Ford: Reinventing efficient manufacturing using 3D printing
Since it was founded in 1914, Ford has driven innovation in automotive manufacturing. From inventing the moving assembly line 115 years ago, also known as Fordism, to today’s use of additive manufacturing, Ford is constantly thinking ahead to accelerate vehicle manufacture through increased productivity, ergonomics, and quality control.
While many companies start exploring the possibilities of additive manufacturing, Ford is once again a step ahead to keep their vehicles rolling off the production line quickly.
Ford’s pilot plant in Cologne, Germany pioneers the creation of each new vehicle design before it goes into mass production. They have a complete small-scale manufacturing line, which develops the cars up to several years before they go into production. Lars Bognar, Research Engineer at Ford’s Research & Advanced Engineering team in Aachen, has been working on creating an optimized workflow to create jigs, tools, and fixtures for Ford’s manufacturing process.
Adoption of 3D printing
Ford’s employees use a lot of custom tools during their vehicles’ production. These are often designed for one specific task and model. The creation of these tools externally takes a lot of time and is very expensive. To get tools faster, the team at Ford decided to pilot 3D printing as a possible solution.
A dedicated Additive Manufacturing team was founded, and they began a successful project using SLS technology. They had good results, but the prints did need some specific post-processing. That’s why Ford started using FFF technology from Ultimaker. It provided an even faster, more affordable solution with less hassle. This way, not only 3D printing engineers but also local workforces are able to use the printer to create the tools that they need.
"Ford picked Ultimaker because the quality compared to the cost is very good and we like their reliability."
Creating tools, jigs, and fixtures before production
Many manufacturing plants implement 3D printing to optimize their current manufacturing process. However, by having a dedicated 3D workshop in the pilot plant, Ford is able to produce all the right designs before a new car goes to mass production. This gives the engineers at Ford more time to iterate the designs of all the custom tools. Ford wants to create tools which not only speed up the manufacturing time of the vehicles but which also often have ergonomic benefits for the workforce. That’s why it’s important to Ford to be able to make the right design for the application.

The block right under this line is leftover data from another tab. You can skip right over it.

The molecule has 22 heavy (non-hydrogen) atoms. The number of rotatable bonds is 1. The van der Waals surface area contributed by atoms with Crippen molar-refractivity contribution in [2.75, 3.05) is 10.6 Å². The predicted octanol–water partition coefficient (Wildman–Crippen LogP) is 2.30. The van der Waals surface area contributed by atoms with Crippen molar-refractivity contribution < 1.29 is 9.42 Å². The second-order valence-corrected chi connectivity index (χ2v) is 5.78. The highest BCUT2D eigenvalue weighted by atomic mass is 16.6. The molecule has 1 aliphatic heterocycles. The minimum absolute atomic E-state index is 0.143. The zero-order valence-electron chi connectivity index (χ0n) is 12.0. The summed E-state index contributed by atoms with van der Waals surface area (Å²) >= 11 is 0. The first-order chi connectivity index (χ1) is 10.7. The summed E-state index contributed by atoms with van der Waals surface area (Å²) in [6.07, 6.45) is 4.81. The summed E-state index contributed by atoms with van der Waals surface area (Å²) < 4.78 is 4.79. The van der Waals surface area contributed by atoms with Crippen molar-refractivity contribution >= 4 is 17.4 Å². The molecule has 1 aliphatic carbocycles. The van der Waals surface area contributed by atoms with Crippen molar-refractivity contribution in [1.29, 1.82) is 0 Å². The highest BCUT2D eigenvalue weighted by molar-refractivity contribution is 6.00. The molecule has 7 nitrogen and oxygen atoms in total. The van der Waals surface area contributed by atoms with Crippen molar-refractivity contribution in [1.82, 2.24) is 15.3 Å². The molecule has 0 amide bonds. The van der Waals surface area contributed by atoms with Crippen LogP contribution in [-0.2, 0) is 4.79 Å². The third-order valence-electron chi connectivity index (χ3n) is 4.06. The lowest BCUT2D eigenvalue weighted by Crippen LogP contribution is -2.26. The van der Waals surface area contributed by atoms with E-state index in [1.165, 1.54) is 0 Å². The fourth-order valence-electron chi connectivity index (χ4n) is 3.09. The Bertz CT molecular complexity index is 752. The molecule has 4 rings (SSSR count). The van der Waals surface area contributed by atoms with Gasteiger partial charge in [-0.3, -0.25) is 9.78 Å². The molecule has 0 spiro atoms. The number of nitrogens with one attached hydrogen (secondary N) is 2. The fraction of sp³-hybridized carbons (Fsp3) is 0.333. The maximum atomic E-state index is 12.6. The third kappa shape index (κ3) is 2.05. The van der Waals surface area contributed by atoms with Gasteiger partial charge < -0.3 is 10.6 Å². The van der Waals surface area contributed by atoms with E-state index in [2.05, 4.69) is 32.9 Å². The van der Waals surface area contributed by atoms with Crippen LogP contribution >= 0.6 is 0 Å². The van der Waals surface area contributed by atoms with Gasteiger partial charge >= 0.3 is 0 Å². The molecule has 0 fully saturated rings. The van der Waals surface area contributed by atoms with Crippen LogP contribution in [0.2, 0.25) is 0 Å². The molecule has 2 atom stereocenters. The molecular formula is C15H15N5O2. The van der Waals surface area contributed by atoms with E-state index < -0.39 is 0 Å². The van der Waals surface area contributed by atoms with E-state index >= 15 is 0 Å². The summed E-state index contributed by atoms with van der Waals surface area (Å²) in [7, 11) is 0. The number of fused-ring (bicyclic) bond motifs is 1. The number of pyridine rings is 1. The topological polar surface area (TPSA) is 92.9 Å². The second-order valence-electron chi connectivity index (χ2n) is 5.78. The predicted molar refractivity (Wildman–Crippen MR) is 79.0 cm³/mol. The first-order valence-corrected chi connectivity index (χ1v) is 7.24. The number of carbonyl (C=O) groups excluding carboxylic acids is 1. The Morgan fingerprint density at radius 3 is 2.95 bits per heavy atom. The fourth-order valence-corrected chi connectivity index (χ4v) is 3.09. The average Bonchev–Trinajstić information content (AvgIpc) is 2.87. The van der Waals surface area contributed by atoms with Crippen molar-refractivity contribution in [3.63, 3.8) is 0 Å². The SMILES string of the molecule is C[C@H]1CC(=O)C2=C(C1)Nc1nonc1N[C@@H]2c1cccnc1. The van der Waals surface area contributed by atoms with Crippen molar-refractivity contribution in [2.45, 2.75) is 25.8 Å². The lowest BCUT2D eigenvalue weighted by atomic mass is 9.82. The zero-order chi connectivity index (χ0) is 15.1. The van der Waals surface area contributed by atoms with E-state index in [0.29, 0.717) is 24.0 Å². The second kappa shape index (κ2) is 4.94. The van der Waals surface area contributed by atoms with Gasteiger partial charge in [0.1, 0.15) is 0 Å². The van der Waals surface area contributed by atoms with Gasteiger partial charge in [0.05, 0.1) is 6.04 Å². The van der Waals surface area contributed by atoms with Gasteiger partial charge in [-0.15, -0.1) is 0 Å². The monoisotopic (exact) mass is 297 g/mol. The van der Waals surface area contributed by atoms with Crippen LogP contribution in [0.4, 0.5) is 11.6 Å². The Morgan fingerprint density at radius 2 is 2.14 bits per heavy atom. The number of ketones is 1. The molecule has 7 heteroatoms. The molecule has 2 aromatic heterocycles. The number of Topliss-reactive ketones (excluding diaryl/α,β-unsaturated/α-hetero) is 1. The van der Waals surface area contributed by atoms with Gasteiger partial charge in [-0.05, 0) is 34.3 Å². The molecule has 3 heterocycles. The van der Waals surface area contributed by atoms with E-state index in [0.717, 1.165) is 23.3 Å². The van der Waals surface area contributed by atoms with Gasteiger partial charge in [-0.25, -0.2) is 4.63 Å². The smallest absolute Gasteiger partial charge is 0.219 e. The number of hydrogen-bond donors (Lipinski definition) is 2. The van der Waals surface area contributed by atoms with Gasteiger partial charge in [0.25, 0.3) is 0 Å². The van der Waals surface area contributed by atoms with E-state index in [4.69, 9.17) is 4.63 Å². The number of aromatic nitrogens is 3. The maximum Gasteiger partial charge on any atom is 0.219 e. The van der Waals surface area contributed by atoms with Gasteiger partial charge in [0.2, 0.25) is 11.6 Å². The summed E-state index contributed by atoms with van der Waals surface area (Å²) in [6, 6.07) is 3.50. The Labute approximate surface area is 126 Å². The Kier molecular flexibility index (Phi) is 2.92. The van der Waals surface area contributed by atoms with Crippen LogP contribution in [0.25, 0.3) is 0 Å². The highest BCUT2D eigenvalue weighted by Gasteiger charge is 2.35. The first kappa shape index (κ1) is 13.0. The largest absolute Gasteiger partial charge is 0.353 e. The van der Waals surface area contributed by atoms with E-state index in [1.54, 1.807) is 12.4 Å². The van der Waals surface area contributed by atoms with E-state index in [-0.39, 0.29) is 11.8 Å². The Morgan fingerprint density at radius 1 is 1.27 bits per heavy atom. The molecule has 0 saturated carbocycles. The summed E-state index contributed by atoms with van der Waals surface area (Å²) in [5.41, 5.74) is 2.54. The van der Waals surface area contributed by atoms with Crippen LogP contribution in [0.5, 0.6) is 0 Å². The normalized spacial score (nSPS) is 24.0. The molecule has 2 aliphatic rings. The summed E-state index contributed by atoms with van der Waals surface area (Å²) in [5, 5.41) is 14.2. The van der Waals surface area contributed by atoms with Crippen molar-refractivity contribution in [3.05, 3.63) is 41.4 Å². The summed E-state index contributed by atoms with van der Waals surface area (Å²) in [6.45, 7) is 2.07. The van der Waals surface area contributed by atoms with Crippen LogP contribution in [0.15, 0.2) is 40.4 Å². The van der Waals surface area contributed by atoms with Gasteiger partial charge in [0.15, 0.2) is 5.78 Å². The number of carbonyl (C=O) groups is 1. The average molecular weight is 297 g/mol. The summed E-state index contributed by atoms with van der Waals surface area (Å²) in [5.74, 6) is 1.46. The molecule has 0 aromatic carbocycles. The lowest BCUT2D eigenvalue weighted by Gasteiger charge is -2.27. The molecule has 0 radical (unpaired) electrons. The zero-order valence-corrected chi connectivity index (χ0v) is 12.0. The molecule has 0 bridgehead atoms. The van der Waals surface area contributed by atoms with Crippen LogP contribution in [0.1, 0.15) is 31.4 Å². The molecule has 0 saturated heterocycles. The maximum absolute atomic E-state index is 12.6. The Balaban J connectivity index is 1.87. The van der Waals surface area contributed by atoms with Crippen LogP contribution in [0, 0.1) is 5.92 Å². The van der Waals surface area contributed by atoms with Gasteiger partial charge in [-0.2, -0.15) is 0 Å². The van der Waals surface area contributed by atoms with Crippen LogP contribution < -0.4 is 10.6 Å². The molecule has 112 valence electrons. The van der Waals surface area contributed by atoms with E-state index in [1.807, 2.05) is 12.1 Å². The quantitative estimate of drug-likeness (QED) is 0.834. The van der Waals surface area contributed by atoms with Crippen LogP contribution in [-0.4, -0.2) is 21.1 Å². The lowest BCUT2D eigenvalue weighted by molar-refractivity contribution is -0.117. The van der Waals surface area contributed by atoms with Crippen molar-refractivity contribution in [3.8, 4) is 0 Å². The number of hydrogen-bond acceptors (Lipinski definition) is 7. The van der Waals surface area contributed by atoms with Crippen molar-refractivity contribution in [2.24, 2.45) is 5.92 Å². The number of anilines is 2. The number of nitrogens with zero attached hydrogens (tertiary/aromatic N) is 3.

"The open filament system lets us use industrial materials which helps us to make even more durable tools and fixtures for our high volume production"
By using Ultimaker 3D printers, local workforces can also 3D print the tools they need. Ford is placing printers in factories all over Europe, such as in Spain, Italy, and Romania. The design team in Germany will supply the designs electronically, and the tools can be used the next day thanks to 3D printing.
But Ford is also going a step further. Using Trinckle’s generative software solution Paramate, workers in these plants can generate jigs without any other experience in 3D design. The team in Cologne will create components they can use for the tools such as handles and magnet holders. The engineer will load the design of the car, add handles, an open space where they need to add a part to the car, and the software will generate the jig. This design can be sent directly to Ultimaker Cura and printed locally with their onsite Ultimaker S5 machines.
"Today, only the skilled process engineers are able to design complex fixtures. In the future, even the untrained worker can use this software to create his own tools."
Benefits of 3D printing
So far, the pilot has already been very beneficial to Ford. Per custom tool, they save a considerable amount of money compared to traditional manufacturing or outsourcing. The Ford Focus alone is manufactured using over 50 custom designed tools, jigs, and fixtures. Ford is also looking at spare parts for production machines from the manufacturing line. By printing these parts, they drastically increase the uptime of the machines and the manufacturing line doesn’t need to be paused for lengthy periods of time.
But 3D printing isn’t just financially beneficial. Many of these tools have great ergonomic benefits for Ford’s workforce. With prolonged use, traditional metal tools can start to feel extremely heavy, and can impact workers' health over time. Ultimaker’s range of materials are often strong enough to replace metal tools, which makes life a lot easier for assembly personnel.
Ford is expanding their 3D printing capabilities rapidly. While optimizing the workflow to create tools, jigs, and fixtures, they’re learning more about the possibilities of 3D printing. Lars is not only looking to create tools and fixtures but also exploring possibilities to create spare parts and final parts using 3D printing. “We want to make the next step, we also want to 3D print spare parts. We want to design for additive manufacturing and be able to print production parts for production vehicles”.
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